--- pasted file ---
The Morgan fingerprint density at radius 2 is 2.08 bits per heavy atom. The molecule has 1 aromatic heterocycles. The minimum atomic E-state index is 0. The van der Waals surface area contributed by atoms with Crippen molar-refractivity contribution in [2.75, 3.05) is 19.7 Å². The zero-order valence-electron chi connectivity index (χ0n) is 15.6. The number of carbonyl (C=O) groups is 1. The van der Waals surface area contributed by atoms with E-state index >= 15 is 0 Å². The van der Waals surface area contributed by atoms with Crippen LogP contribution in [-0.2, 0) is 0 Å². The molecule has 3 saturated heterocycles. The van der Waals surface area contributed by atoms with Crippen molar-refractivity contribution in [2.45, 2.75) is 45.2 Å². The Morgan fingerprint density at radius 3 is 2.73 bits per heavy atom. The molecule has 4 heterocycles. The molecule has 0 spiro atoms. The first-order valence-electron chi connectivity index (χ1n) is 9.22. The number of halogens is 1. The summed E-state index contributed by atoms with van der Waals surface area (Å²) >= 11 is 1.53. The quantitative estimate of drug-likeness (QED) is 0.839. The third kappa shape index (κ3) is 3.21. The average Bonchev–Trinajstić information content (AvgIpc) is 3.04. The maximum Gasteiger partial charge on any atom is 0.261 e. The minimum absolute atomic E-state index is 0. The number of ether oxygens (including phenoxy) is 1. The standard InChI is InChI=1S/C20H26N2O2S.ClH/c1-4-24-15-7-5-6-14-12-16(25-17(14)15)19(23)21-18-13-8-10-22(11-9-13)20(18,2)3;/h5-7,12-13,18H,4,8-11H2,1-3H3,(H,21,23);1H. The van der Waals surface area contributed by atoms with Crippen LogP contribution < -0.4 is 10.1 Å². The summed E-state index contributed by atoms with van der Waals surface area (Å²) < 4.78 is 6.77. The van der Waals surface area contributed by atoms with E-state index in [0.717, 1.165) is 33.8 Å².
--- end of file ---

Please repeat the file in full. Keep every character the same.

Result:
The Morgan fingerprint density at radius 2 is 2.08 bits per heavy atom. The molecule has 1 aromatic heterocycles. The minimum atomic E-state index is 0. The van der Waals surface area contributed by atoms with Crippen molar-refractivity contribution in [2.75, 3.05) is 19.7 Å². The zero-order valence-electron chi connectivity index (χ0n) is 15.6. The number of carbonyl (C=O) groups is 1. The van der Waals surface area contributed by atoms with E-state index >= 15 is 0 Å². The van der Waals surface area contributed by atoms with Crippen LogP contribution in [-0.2, 0) is 0 Å². The molecule has 3 saturated heterocycles. The van der Waals surface area contributed by atoms with Crippen molar-refractivity contribution in [2.45, 2.75) is 45.2 Å². The Morgan fingerprint density at radius 3 is 2.73 bits per heavy atom. The molecule has 4 heterocycles. The molecule has 0 spiro atoms. The first-order valence-electron chi connectivity index (χ1n) is 9.22. The number of halogens is 1. The summed E-state index contributed by atoms with van der Waals surface area (Å²) >= 11 is 1.53. The quantitative estimate of drug-likeness (QED) is 0.839. The third kappa shape index (κ3) is 3.21. The average Bonchev–Trinajstić information content (AvgIpc) is 3.04. The maximum Gasteiger partial charge on any atom is 0.261 e. The minimum absolute atomic E-state index is 0. The number of ether oxygens (including phenoxy) is 1. The standard InChI is InChI=1S/C20H26N2O2S.ClH/c1-4-24-15-7-5-6-14-12-16(25-17(14)15)19(23)21-18-13-8-10-22(11-9-13)20(18,2)3;/h5-7,12-13,18H,4,8-11H2,1-3H3,(H,21,23);1H. The van der Waals surface area contributed by atoms with Crippen LogP contribution < -0.4 is 10.1 Å². The summed E-state index contributed by atoms with van der Waals surface area (Å²) < 4.78 is 6.77. The van der Waals surface area contributed by atoms with E-state index in [0.717, 1.165) is 33.8 Å².